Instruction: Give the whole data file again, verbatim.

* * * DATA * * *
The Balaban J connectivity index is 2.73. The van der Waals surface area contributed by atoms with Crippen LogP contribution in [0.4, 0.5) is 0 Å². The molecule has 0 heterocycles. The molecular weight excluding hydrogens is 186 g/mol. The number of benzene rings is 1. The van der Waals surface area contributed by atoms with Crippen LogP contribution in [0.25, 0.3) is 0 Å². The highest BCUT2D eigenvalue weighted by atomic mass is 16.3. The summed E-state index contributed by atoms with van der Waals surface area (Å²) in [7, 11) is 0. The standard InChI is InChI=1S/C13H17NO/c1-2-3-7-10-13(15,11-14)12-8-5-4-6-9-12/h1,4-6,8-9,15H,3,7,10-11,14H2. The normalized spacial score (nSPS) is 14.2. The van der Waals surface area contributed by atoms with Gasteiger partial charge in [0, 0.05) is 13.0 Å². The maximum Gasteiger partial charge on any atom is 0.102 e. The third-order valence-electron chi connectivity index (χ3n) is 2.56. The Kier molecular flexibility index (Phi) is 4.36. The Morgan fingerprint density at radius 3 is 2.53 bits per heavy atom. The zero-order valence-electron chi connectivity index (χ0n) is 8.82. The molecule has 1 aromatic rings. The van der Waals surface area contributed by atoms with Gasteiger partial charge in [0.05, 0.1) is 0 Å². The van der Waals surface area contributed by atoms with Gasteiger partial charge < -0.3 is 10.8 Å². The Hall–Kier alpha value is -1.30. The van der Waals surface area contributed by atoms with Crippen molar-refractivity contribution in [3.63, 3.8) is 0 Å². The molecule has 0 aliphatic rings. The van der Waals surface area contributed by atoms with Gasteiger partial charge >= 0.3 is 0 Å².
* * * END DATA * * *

The Balaban J connectivity index is 2.73. The van der Waals surface area contributed by atoms with Crippen LogP contribution in [0.4, 0.5) is 0 Å². The molecule has 0 heterocycles. The molecular weight excluding hydrogens is 186 g/mol. The number of benzene rings is 1. The van der Waals surface area contributed by atoms with Crippen LogP contribution in [0.25, 0.3) is 0 Å². The highest BCUT2D eigenvalue weighted by atomic mass is 16.3. The summed E-state index contributed by atoms with van der Waals surface area (Å²) in [7, 11) is 0. The standard InChI is InChI=1S/C13H17NO/c1-2-3-7-10-13(15,11-14)12-8-5-4-6-9-12/h1,4-6,8-9,15H,3,7,10-11,14H2. The normalized spacial score (nSPS) is 14.2. The van der Waals surface area contributed by atoms with Gasteiger partial charge in [0, 0.05) is 13.0 Å². The maximum Gasteiger partial charge on any atom is 0.102 e. The third-order valence-electron chi connectivity index (χ3n) is 2.56. The Kier molecular flexibility index (Phi) is 4.36. The Morgan fingerprint density at radius 3 is 2.53 bits per heavy atom. The zero-order valence-electron chi connectivity index (χ0n) is 8.82. The molecule has 1 aromatic rings. The van der Waals surface area contributed by atoms with Gasteiger partial charge in [0.05, 0.1) is 0 Å². The van der Waals surface area contributed by atoms with Gasteiger partial charge < -0.3 is 10.8 Å². The Hall–Kier alpha value is -1.30. The van der Waals surface area contributed by atoms with Crippen molar-refractivity contribution in [3.63, 3.8) is 0 Å². The molecule has 0 aliphatic rings. The van der Waals surface area contributed by atoms with Gasteiger partial charge >= 0.3 is 0 Å².